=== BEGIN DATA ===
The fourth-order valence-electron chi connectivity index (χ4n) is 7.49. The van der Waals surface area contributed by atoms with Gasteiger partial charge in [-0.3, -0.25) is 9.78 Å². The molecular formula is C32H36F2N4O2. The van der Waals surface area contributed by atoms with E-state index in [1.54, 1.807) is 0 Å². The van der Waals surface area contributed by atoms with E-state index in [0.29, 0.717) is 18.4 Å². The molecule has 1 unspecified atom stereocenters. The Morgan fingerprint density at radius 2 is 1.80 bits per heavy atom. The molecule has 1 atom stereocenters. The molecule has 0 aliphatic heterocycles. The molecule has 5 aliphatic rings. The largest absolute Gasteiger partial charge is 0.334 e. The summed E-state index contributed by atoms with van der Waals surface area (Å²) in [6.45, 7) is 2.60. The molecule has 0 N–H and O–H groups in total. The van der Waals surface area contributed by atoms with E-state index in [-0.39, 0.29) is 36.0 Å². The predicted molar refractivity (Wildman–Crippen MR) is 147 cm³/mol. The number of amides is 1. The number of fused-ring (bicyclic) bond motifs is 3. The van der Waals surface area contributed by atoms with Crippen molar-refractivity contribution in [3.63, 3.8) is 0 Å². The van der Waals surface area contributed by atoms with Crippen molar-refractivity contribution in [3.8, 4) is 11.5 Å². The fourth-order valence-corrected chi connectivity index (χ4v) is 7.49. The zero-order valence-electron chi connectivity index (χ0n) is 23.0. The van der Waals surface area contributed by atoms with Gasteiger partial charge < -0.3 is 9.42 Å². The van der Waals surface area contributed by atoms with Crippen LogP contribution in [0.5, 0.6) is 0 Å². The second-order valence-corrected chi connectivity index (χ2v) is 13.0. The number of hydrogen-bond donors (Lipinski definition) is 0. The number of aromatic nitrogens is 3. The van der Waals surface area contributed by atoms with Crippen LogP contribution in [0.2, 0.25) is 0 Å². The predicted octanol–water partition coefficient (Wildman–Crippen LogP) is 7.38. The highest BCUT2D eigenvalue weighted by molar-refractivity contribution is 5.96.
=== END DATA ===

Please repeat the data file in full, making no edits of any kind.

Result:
The fourth-order valence-electron chi connectivity index (χ4n) is 7.49. The van der Waals surface area contributed by atoms with Gasteiger partial charge in [-0.3, -0.25) is 9.78 Å². The molecular formula is C32H36F2N4O2. The van der Waals surface area contributed by atoms with E-state index in [1.54, 1.807) is 0 Å². The van der Waals surface area contributed by atoms with E-state index in [0.29, 0.717) is 18.4 Å². The molecule has 1 unspecified atom stereocenters. The Morgan fingerprint density at radius 2 is 1.80 bits per heavy atom. The molecule has 1 atom stereocenters. The molecule has 0 aliphatic heterocycles. The molecule has 5 aliphatic rings. The largest absolute Gasteiger partial charge is 0.334 e. The summed E-state index contributed by atoms with van der Waals surface area (Å²) in [6.45, 7) is 2.60. The molecule has 0 N–H and O–H groups in total. The van der Waals surface area contributed by atoms with E-state index in [-0.39, 0.29) is 36.0 Å². The predicted molar refractivity (Wildman–Crippen MR) is 147 cm³/mol. The number of amides is 1. The number of fused-ring (bicyclic) bond motifs is 3. The van der Waals surface area contributed by atoms with Crippen molar-refractivity contribution in [3.63, 3.8) is 0 Å². The van der Waals surface area contributed by atoms with Crippen molar-refractivity contribution in [3.8, 4) is 11.5 Å². The fourth-order valence-corrected chi connectivity index (χ4v) is 7.49. The zero-order valence-electron chi connectivity index (χ0n) is 23.0. The van der Waals surface area contributed by atoms with Gasteiger partial charge < -0.3 is 9.42 Å². The van der Waals surface area contributed by atoms with Crippen LogP contribution in [0.5, 0.6) is 0 Å². The second-order valence-corrected chi connectivity index (χ2v) is 13.0. The number of hydrogen-bond donors (Lipinski definition) is 0. The number of aromatic nitrogens is 3. The van der Waals surface area contributed by atoms with Crippen LogP contribution in [0.2, 0.25) is 0 Å². The predicted octanol–water partition coefficient (Wildman–Crippen LogP) is 7.38. The highest BCUT2D eigenvalue weighted by molar-refractivity contribution is 5.96.